10. The Marlin Model 60

    With so many great .22 rifles out there, competition is stiff. Ruger's 10/22, Remington's Nylon and Speedmaster series, the Savage 64, and the single shot Cricket and Chipmunks are out there in numbers that in some cases run into the millions. However, the title of the most popular 22-caliber rifle in the world, with more than 11-million examples produced, goes to the Marlin Model 60. Let's look at the iconic rifle. Design of the Model 60 In 1959 Marlin engineer Ewald Nichol took to create...
  11. Marlin 60 Muzzlelite Bullpup Stocks

    Have an old Model 60 and want to upgrade that 1960s squirrel gun look for something more modern without harming the gun itself? A Muzzlelite Bullpup stock may be just what you are looking for. Why Bullpup designs have been around since the 1900s, take the magazine and action of a semi-automatic rifle, and place it behind the trigger, making the overall length of the rifle shorter. The Muzzlelite Bullpup stock for the Marlin Model 60 does this in a dramatic way. By relocating the trigger...
  12. The 22 Marlin Dragunov

    The Marlin Model 60 and its 22LR cousins such as the 75, 99, 990 and others, have been a staple of gunracks across the country for decades. However, some of us grow old of the standard walnut stocks and want to branch out into something more tactical. The ATI Fiberforce stock ATI, long known for their aftermarket gunstocks and accessories, introduced their Fiberforce stock for the classic Marlin Model 60 more than ten years ago. Retailing for $49 on their website, it is made of DuPont...
  13. Marlins New XT-22 Rifle

    In their new Mayfield Kentucky plant, Marlin is setting the state to redefine the bolt-action 22 rifle. This debut series, dubbed the XT-22, has all the makings of a rimfire legend. Design of the XT22 Taking the New Haven produced 2004-2010 eras Marlin 925 as a starting point, the company made several improvements and the XT22 was born. The firearm comes in at 5.5 pounds unloaded which means you can put a decent set of optics, nice rings, a strap, and camowrap on it for heavy use in the...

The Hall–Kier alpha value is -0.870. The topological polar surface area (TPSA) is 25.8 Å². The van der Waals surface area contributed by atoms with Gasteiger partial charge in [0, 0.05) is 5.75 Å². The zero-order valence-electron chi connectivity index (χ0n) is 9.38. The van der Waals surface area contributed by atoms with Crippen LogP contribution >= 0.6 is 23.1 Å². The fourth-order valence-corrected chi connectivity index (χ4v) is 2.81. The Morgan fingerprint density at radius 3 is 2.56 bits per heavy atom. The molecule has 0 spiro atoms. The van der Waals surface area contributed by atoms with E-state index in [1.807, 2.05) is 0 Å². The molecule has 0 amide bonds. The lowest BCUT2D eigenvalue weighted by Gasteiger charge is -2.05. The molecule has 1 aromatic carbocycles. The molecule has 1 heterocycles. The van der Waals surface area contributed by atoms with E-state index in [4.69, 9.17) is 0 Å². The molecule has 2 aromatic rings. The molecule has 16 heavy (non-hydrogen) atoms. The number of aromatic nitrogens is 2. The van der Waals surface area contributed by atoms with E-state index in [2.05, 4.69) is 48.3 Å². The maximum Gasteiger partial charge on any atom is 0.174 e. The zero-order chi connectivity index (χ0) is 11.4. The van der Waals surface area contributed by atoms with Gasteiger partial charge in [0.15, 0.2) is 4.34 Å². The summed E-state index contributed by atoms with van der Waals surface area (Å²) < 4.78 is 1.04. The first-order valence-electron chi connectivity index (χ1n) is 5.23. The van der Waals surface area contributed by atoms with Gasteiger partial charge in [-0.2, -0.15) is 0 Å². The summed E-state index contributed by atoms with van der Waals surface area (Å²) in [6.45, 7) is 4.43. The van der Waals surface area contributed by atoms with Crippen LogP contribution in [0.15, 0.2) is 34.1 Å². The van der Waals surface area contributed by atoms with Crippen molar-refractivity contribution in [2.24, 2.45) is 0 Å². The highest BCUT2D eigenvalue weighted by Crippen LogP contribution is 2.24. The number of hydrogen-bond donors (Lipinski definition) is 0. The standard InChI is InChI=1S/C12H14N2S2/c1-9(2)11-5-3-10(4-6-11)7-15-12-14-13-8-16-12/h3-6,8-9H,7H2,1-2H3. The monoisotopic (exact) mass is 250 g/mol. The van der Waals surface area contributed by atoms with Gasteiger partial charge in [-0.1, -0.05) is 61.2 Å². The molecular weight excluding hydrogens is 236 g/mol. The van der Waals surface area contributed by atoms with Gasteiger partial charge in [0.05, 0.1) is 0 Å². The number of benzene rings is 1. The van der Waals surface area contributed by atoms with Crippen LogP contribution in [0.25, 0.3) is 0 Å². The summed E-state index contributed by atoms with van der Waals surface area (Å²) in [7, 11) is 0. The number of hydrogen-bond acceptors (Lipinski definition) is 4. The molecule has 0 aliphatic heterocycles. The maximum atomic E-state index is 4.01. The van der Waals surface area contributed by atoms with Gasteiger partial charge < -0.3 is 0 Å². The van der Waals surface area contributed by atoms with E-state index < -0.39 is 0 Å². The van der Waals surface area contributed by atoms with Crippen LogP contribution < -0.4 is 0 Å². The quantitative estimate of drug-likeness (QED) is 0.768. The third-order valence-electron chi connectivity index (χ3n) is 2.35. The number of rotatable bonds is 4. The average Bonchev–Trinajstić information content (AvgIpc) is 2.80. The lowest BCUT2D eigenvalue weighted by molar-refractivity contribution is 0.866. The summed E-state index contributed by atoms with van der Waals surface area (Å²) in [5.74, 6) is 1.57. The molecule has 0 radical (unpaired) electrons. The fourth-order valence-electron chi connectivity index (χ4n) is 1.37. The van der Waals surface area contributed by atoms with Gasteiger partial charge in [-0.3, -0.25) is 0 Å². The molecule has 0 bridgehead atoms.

14. Famous Old West Marlin Users

    Looking at the synthetic stocked brand new CNC machined rifle on your gun rack with its micro-grooved barrel, you would be hard-pressed to realize that some of the legends of the Old West carried Marlin rifles. Here are a few you may have heard of: Annie Oakley One of the most famous of all shootists was Ms. Phoebe Ann Moses, better known by her stage name of Annie Oakley. She was a great admirer of Marlin rimfire rifles and perhaps her best-known trick was centered on one. She repeatedly...
  15. King of the Swamp the Model 55

    When I was a kid, my great uncle Gus took me out to the delta marsh of the oxbow lakes of the Mississippi River. For those unaware of the area, this is one of the finest parts of the country to sit and wait for flight after beautiful flight of wood ducks, snow geese, and Canadian geese to fly over. The night before the trip he reached far back into his closet and retrieved a bundle the size of a pair of baseball bats wrapped in an old wool blanket and tied with a piece of cord. "Here you...